Archive for January, 2011
January 25, 2011
In a new study in the Archives of Internal Medicine, the hypothesis that electronic medical records would improve quality was not borne out. However, what was not picked up by most news stories about the article was that the data was from 2005-2007, 4 years old during a period of rapid adoption of EMRs. An accompanying editorial titled “Clinical Decision Support and Rich Clinical Repositories: A Symbiotic Relationship“, is critical of the report stating, “This lack of effect of CDS [clinical decision support] on provider behavior was surprising given the strong effects previously reported in randomized controlled trials of these systems.” These critics note that most of the guidelines which are more likely to be followed are immunizations rather than medication use which the study focused on. In conclusion, the editorial writers from the National Library of Medicine state, “Only when EHRs carry rich repositories can we expect EHRs to reach their promise and CDS to have measurable effects on a broad range of quality measures at the national level.”
My conclusion is that the use of clinical decision support within EMRs can impact quality on a national level but that early implementation of EMRs may take time to demonstrate this impact.Share this:
January 17, 2011
This concept is unique in health care social media. It goes beyond marketing or even engaging customers and on to the real impact on practice. It happens that this may more of a Canadian approach to social media. Freed of much of the health care marketing in the US, tying evidence-based practice to social media goes to the heart of the value of these tools. Perhaps it is also the influence of Cochrane on evidenced based practice in Canada and the UK and EU.
On a side note, check out Spigit, a new company all about innovation. Not specific to health care but if you look toward Canada again to the Innovation Cell. See also this post from TechCrunch on visualization in innovation. More on innovation soon for a book review on The Myths of Innovation.Share this:
January 6, 2011
Lev Gonick, CIO of Case Western Reserve University, has written 2011: The Year Ahead in IT, a fresh perspective looking forward instead of back. There are many parallels to healthcare.
1. The Big Picture: The State of the Global Economy and What It Means for IT on U.S. College Campuses (or, globalization and localization). He says that universities are tied to the cities they live in and community partnerships are crucial for global competitiveness. The same could be said for urban and academic medical centers.
2. How do you spell opportunity? A-U-S-T-E-R-I-T-Y (shared services and entrepreneurship). With greater austerity in health care, shared services and making IT a profit center through entrepreneurship are key to IT survival in healthcare as well.
3. Operational Excellence Is Good Enough (leveraging the cloud for strategic reengagement). Instead of a focus on operational excellence, moving toward cloud-based services and software/platform as a service. Healthcare continues to be skittish about the cloud but with the appropriate SLAs and security, may provide appropriate solutions.
4. We Go to University to Learn (mobility, simulations, gaming, and unified communications). Best quote: “While the rhetorical debates will continue, blended learning models based on hybrid pedagogies of face-to-face interactions with online exploration, discovery, reflection and mentoring are emergent realities.” This is emerging in education of health professionals and more experimentation should be welcomed.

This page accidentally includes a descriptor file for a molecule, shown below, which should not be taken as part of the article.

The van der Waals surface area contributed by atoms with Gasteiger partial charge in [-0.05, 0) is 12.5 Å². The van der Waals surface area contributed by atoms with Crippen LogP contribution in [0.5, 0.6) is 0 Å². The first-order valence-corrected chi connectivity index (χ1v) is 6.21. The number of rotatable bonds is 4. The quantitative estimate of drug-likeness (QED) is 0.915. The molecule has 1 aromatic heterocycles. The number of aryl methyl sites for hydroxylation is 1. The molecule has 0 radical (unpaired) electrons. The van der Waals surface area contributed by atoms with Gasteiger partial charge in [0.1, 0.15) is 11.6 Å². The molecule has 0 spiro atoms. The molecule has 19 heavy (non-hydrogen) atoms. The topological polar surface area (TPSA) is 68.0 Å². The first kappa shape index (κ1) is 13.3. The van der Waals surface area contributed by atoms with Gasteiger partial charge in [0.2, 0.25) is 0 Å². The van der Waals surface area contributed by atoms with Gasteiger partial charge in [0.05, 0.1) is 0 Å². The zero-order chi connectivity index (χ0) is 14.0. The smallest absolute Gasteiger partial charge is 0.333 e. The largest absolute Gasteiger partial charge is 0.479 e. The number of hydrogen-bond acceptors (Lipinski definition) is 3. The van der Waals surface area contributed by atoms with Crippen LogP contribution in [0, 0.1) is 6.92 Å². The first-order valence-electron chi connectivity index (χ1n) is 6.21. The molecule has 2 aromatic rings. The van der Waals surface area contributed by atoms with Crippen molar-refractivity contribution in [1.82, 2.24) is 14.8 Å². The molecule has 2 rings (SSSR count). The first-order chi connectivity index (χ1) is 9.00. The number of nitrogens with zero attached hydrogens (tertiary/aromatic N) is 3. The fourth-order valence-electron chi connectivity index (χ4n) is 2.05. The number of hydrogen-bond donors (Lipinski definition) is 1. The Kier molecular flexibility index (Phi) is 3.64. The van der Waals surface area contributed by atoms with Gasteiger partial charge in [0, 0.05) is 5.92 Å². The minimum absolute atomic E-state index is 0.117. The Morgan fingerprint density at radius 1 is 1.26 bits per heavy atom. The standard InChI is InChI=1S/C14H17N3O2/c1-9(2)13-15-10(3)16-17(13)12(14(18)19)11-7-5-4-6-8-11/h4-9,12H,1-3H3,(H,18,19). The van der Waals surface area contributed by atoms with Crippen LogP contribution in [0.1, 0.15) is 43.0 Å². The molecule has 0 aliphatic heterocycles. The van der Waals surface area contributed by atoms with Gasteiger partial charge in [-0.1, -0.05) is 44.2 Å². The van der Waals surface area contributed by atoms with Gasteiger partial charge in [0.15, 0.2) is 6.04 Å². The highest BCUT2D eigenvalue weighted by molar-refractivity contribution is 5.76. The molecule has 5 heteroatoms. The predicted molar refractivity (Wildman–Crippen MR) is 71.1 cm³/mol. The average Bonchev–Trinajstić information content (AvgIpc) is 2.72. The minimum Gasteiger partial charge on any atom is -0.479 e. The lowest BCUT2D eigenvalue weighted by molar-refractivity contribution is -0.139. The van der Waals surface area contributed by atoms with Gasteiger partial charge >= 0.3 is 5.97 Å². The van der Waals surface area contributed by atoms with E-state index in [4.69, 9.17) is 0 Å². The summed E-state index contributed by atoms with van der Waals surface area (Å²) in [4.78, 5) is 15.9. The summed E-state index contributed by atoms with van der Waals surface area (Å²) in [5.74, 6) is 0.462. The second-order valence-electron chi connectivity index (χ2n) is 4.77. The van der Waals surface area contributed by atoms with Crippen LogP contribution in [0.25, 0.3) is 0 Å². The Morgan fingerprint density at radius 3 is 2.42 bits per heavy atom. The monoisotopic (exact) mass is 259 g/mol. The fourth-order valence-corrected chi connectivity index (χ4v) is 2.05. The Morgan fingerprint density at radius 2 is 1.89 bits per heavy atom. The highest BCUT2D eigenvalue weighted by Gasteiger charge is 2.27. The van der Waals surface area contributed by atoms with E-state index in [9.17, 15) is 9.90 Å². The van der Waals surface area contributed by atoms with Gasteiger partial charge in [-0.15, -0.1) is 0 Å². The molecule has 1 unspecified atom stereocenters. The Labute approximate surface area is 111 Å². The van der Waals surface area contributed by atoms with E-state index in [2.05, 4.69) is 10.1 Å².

5. Content is King… No, No, Platform Is King … No, No (learning management, publishing, and learning middleware). Another quote: “Given the maturity of the traditional course management platforms, the lethargic character of the academic publishing industry satisfied with its annuities in traditional textbooks, and the early state of e-books for learning, a new set of players in the area of student engagement, assessment, and support is likely to offer to stitch together the layers between the content and platform providers.”
6. I Used to Walk 10 Miles in Snowshoes to School (rich media and 21st-century learning). The move from text-centric learning to video conference, multimedia learning and more. The possibilities in healthcare are apparent and some are being utilized with YouTube and 3D anatomical models. Will holograms be next?
7. If We Hang In There We Will See an ROI on Our 8- and 9-Figure ERP Implementations (new models for administrative systems). Expensive enterprise systems moving to SaaS platforms changing the legacy of large implementations into short cycles of outsourced applications.
8. Consumer Sovereignty Can Be Stopped at the Gates of the Campus (governance and enterprise program management]. Sounds alot like centralized healthcare IT departments. “Frustration with the lack of agility, available resources and talents has led to a growing position that IT needs to get out of the way other than provisioning reliable network access, limited security and related regulatory and risk-mitigation roles.”
9. Overcoming the Myth of the University as Open. Global research endeavors requiring data sharing free faculty to go beyond the walls of the institution. Healthcare may be moving faster than the rest of the university community by translational research efforts and health information exchange as facilitators.
10. American Global Competitiveness and Research and Education Networks (IT and its contribution to reducing the town-gown divide).
Another quote true for healthcare: “IT and network engineering, and a commitment to supporting evaluation and at the same time catalyzing innovation, attracting investment and supporting the value of quality of life.”
With all the hype about mobile and clouds, it is refreshing to have a more thoughtful analysis of what is ahead.Share this: